The effort to recall California Governor Gavin Newsom has gained momentum in recent weeks as local businesses join the movement, using their retail space to host petition signing events. The “Recall Gavin 2020” effort is comprised of “a grassroots army” seeking to collect the 1,495,709 valid signatures required to prompt a special statewide recall election. In order to succeed, the campaign must submit the nearly 1.5 million valid signed petitions–with ink on paper–from Californians by March 17 to the California Secretary of State. If certified, the measure to recall Newsom would be placed on the ballot during a special election in 2021. The measure would ask voters whether Newsom should be removed, and if so, who should replace him as governor. Newsom, who took office in Jan. of 2019, is currently in his first term.
Every governor since Ronald Reagan has faced a recall effort. The only one that succeeded, however, took place in 2003. Governor Gray Davis was recalled a few months into his second term and replaced by Arnold Schwarzenegger.
The effort to recall Newsom has the support of two prominent local businesses. Kitson, a boutique known for unique merchandise and a celebrity clientele, adorned its Robertson storefront with posters that read, “#1 New Year’s Resolution, recall Gavin Newsom.” Local Italian eatery, La Scala, also voiced outrage towards Newsom, posting recently on Instagram, “He’s still an assh*le & needs to be recalled! Please come by & sign a petition this Saturday!!” Newsom, who was lauded at the onset of the pandemic for issuing the nation’s first stay-at-home order, has drawn widespread criticism in recent weeks for the effects renewed orders have had on business. The Governor’s perceived hypocrisy intensified after attending a swanky indoor dinner at the upscale Napa Valley restaurant the French Laundry days after prohibiting all indoor dining and urging the public to avoid such get-togethers. As of Jan. 20, the recall campaign told the Courier they have collected over 1.1 million signatures.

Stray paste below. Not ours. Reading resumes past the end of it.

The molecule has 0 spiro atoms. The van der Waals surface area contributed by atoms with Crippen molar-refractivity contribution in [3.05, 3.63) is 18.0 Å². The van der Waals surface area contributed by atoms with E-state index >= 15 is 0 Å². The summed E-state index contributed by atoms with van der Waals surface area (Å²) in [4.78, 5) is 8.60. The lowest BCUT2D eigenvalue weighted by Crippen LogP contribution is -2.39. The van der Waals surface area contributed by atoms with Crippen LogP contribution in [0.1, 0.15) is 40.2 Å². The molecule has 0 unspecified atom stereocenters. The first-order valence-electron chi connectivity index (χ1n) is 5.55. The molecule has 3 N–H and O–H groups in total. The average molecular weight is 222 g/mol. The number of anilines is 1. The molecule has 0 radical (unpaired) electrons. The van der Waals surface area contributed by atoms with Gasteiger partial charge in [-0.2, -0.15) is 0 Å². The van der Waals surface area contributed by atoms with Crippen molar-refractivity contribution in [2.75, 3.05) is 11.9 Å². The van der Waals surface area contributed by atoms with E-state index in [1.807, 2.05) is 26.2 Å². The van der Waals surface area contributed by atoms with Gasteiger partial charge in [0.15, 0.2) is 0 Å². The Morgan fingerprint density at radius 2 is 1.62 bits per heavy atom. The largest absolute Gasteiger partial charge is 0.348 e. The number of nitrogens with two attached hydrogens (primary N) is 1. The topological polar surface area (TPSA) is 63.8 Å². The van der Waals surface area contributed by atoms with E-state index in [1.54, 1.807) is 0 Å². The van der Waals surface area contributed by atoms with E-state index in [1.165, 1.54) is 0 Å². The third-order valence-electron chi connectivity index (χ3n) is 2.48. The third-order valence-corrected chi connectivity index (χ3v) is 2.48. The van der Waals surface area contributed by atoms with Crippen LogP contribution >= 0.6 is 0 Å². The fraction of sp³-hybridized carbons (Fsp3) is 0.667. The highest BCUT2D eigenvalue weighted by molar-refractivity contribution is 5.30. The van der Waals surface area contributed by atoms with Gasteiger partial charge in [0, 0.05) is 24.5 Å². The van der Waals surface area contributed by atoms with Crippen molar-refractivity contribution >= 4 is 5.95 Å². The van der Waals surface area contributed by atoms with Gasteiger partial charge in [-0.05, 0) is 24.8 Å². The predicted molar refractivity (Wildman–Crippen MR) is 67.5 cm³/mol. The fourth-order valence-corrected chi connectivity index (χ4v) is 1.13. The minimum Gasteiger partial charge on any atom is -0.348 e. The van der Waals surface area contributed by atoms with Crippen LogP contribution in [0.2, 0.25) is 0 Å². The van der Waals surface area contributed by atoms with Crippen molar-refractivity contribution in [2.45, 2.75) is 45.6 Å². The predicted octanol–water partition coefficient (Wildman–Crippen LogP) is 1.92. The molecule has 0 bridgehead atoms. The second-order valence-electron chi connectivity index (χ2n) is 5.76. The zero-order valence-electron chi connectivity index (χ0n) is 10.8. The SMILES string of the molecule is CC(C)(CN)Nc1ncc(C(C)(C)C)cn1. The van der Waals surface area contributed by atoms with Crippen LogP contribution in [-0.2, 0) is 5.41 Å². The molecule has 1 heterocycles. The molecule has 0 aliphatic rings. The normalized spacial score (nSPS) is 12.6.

The Recall Gavin 2020 campaign began gathering signatures in June of 2020. The campaign’s action plan reads simply: “We are confident that by reaching out to millions of Californians who have been betrayed by this governor, and by using the latest online and social media technology, we are going to give California’s voters an opportunity to fire Gavin Newsom.”
For a month now, volunteers have set up signing stations in front of La Scala’s Canon Drive location. The Courier has learned that people are coming by the eatery every day to sign the petition.
“I know we have hundreds and hundreds, if not thousands of businesses that are actually being used as petition collection places, even La Scala restaurant,” Randy Economy, a senior adviser to the recall effort, told the Courier. “I think the success of the campaign is coming from individual businesses and the people who are working doggedly every day at their business, passing the petition around physically. So, we’ve made it as simple but as aggressive as possible.”
The restaurant made headlines earlier this month, after its invitations to a prohibition-themed speakeasy on New Year’s Eve were made public.
“I think there’s a frustration right now with government at all levels,” Economy told the Courier. “And I think when Newsom decided to arbitrarily shut down California, he shut down the fifth largest economy in the world. And he didn’t realize that the people that were being most effected weren’t the big corporations and the big billionaires and stuff. It was the hardworking mom and pop businesses that were really struggling, who didn’t have a way to get out of it. And then all of the sudden they had to apply for small business loans and do all these things that were foreign to them. And then every day it was a constant barrage of what you cannot do as opposed to what you could do. Nobody was allowed to have the ability to get involved with Newsom’s decision-making process. It was all done through his executive orders.”
According to Economy, the petition has attracted some 100,000 volunteers throughout California.
“It’s not about political consultants and political action committees,” Economy said. “It’s just about people organizing who are passionately against a candidate.”
Economy added: “Our job as the campaign is to do one thing, and that is to make sure that we are successful in getting the 1.497 million legal signatures that are required under state law to go ahead and to trigger a special election. That’s our only job right now.”